Improvers of the month!


To mark the New Year, why not make a resolution to improve?

To celebrate the fantastic work of IS4 teams who went above and beyond in their improvement journey, we caught up with the CMFT Rheumatology team following their improvement project. The CMFT Rheumatology team were members of Improvement Science for Academics (IS4Ac) cohort, led in partnership with MAHSC. Here’s their story…

Organisation | Central Manchester Foundation Trust
Domain | Inflammation & Repair
Team members | Dr. Ben Parker, Consultant Rheumatologist, Karen Kemp, Lead Nurse and Vanessa Reid, Rheumatology Pharmacist.

What was your project aim?

Improving a rheumatology biologics service through introduction of a Virtual Biologics Clinic: a mixed methods quality improvement project.

In a nutshell…

The management of chronic inflammatory musculoskeletal diseases has been revolutionised by biologic drugs; they are designed to inhibit specific components of the immune system that play pivotal roles in fuelling inflammation. They have a high cost (£9000) per patient per annum and there is variation in their provision. The team, based at the Kellgren Centre at Central Manchester Foundation Trust (CMFT) had the ambition of implementing a multifaceted quality improvement project which would: improve patient experience (by reducing treatment delay, standardising the service offered, safer prescribing and increasing the opportunities to participate in research); prove beneficial for The Kellgren Centre (through initiating a ‘biologics database’, increasing efficiencies in the service and increasing support to nurses); the wider healthcare economy (through cost savings to the CCG and generating a growth in research income to CMFT); and positively impacting on the translational research agenda (through increased recruitment to translational studies and integrating research into clinical service). Following the implementation of their Virtual Biologics Clinic (VBC) through weekly MDT meeting, designed for the initiation of biologics therapy across all diagnosis and supported by new systems to facilitate reliable, rapid ‘virtual’ decision making the benefits have been reaped across the trust and MAHSC as a whole.

Following its success there has been a similar service introduced in the gastroenterology service, cost savings to the CCG, and an increase in both research participants and research funding for The Kellgren Centre. The team has presented their work at conferences, scientific meetings and have published their work in ‘Rheumatology’.

What changes were implemented?

New systems were established to facilitate virtual MDT review of all new biologic prescriptions. Changes implemented included the development and use of a safety checklist, alterations in lab ordering screens, and the development of individual team roles. A biologics database was also developed and funding for a biologics administrator was secured.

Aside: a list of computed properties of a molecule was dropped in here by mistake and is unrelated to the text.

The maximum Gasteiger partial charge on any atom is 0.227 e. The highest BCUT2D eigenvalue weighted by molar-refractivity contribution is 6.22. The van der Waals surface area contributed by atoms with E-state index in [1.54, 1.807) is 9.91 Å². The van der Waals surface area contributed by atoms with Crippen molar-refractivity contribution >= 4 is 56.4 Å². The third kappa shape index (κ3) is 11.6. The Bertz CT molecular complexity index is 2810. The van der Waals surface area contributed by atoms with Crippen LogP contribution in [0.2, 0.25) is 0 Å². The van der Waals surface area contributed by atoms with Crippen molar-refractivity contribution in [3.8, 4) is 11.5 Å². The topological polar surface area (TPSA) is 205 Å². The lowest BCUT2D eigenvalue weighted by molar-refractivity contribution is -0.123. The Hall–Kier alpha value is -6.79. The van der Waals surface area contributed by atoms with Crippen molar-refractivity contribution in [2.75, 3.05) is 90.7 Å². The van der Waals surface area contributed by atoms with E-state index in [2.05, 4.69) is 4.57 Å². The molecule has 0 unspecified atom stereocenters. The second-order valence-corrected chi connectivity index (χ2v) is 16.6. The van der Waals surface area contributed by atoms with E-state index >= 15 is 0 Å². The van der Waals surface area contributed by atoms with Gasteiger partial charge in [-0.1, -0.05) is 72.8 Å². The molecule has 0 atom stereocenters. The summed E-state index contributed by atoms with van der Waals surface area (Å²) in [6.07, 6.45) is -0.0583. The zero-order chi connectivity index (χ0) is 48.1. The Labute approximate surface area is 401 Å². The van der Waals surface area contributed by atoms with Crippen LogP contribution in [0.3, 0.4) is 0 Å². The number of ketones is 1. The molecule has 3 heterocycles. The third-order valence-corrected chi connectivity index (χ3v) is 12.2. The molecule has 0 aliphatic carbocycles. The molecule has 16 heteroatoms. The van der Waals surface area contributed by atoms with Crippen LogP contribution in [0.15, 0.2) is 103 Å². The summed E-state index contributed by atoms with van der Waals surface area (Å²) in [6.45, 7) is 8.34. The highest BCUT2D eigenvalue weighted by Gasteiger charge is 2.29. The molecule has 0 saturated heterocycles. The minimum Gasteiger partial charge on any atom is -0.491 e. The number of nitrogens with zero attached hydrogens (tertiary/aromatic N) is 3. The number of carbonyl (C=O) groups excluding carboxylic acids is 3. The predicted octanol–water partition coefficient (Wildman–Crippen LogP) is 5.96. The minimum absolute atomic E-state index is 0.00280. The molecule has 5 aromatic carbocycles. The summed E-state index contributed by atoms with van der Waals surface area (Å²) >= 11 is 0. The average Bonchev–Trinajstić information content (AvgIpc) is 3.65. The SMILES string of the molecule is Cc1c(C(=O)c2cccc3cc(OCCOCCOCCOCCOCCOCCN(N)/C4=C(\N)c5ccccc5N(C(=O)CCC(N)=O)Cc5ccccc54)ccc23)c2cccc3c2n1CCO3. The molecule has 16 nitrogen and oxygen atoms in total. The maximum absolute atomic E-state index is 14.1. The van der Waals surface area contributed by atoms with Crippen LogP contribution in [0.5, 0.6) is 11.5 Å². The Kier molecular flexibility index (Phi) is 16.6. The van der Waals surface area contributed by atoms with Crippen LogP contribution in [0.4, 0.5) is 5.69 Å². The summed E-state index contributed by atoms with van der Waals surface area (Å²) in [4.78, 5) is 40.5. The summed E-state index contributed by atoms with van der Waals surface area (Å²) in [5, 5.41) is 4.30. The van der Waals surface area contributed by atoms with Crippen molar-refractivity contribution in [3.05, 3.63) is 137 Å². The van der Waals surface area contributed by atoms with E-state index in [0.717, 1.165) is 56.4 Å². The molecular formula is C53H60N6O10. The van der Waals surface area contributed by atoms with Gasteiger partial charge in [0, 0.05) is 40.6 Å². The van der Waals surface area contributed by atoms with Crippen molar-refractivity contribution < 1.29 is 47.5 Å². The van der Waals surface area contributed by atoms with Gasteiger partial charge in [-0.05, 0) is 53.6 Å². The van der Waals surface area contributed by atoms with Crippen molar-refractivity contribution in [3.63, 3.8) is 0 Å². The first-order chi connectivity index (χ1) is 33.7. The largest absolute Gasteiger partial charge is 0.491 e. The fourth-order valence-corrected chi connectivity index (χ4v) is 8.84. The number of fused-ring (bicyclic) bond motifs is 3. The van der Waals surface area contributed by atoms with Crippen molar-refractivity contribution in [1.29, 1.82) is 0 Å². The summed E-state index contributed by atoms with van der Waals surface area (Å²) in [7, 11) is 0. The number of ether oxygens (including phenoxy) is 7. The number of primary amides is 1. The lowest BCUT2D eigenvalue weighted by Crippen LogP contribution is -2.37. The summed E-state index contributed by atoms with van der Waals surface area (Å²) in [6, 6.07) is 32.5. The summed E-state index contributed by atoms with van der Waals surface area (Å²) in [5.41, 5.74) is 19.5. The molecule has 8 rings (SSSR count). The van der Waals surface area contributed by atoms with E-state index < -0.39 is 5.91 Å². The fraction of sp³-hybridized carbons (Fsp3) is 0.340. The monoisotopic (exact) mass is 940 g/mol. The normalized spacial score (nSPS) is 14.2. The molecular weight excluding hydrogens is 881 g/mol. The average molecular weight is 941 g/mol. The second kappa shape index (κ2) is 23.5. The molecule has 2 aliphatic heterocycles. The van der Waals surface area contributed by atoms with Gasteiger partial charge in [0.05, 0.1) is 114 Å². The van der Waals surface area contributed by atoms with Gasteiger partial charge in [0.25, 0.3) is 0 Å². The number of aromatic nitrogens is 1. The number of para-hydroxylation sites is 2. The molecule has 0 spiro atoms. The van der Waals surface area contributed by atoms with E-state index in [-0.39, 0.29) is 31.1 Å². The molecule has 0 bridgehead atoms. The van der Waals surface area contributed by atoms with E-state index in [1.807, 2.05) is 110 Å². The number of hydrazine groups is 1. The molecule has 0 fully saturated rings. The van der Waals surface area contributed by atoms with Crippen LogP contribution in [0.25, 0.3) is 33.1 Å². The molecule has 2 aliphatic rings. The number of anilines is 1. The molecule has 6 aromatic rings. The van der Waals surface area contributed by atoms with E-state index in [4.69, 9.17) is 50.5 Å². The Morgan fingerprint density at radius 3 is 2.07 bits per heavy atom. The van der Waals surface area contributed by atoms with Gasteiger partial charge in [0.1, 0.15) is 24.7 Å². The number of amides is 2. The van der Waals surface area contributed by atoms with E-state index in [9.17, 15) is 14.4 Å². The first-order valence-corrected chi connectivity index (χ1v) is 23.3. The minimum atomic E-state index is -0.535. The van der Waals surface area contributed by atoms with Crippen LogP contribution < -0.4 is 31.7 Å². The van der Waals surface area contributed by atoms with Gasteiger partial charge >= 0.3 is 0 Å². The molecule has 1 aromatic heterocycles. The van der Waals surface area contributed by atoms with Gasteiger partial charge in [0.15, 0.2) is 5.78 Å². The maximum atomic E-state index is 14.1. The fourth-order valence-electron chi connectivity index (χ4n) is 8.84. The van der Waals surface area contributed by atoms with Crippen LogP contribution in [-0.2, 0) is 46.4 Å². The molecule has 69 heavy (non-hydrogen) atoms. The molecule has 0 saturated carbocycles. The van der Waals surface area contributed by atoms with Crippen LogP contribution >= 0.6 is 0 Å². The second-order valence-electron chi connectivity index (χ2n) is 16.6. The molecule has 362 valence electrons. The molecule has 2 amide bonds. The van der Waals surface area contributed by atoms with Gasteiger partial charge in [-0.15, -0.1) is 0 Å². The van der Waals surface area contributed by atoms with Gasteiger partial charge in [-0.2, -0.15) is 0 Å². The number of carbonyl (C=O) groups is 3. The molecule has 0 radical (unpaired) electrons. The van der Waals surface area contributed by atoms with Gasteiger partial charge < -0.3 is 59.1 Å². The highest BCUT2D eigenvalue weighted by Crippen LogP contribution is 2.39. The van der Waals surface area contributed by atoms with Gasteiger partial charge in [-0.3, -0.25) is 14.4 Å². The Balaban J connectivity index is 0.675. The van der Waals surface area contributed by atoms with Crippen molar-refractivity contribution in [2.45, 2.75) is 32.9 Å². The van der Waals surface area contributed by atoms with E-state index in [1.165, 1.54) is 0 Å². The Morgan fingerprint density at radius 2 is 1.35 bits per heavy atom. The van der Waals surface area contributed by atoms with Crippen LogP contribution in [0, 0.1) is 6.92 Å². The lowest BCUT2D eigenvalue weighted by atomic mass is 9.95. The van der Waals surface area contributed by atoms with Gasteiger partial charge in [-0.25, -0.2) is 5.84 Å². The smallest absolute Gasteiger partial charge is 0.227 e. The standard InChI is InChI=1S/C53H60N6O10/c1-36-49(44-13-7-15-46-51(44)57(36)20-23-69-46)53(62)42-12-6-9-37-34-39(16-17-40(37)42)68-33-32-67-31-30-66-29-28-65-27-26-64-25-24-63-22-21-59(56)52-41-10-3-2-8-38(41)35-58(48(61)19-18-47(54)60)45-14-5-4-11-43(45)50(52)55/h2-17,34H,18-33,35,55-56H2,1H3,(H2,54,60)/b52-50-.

What were the outcomes of your IS4 project?

  • GMMMG biologics pathway was implemented at CMFT.
  • Significant reduction in delays to treatment.
  • Annual cost savings of £113,000.
  • Patients recruited into research increased from 51 in 2012-13 to 96 in 2013-14

Since completion of IS4, have their been any updates to your improvement project?

The VBC and all the necessary systems to support it were successfully implemented within six months, and it has been sustained since. As a result, waiting times for therapy were reduced, research recruitment was doubled, and money was saved for the healthcare economy through increased clinical trial recruitment and more effective use of cheaper therapy options.

How was your project had an impact across the NHS?

The VBC is embedded within rheumatology and has extended into a ‘virtual DMARD clinic’ with similar systems and outcomes. The VBC concept has also been taken up colleagues in gastroenterology, and is a priority for implementation during the singe service development in Manchester. The team was awarded a British Society for Rheumatology Outstanding Best Practice Award in 2016.

What advice would you give to future IS4 teams?

Spend as much time as possible understanding the system you operate in as fully as possible, and don’t just map what you think happens. Think hard about who is going to the bulk of the work – data collection, baseline audits, measurement, databases and qualitative interviews all take time and resources.


Find out how you and four colleagues could be joining the next IS4 cohort with your improvement project. Applications now open for cohort three, Improvement Science for Leaders (IS4L).

What do you think?

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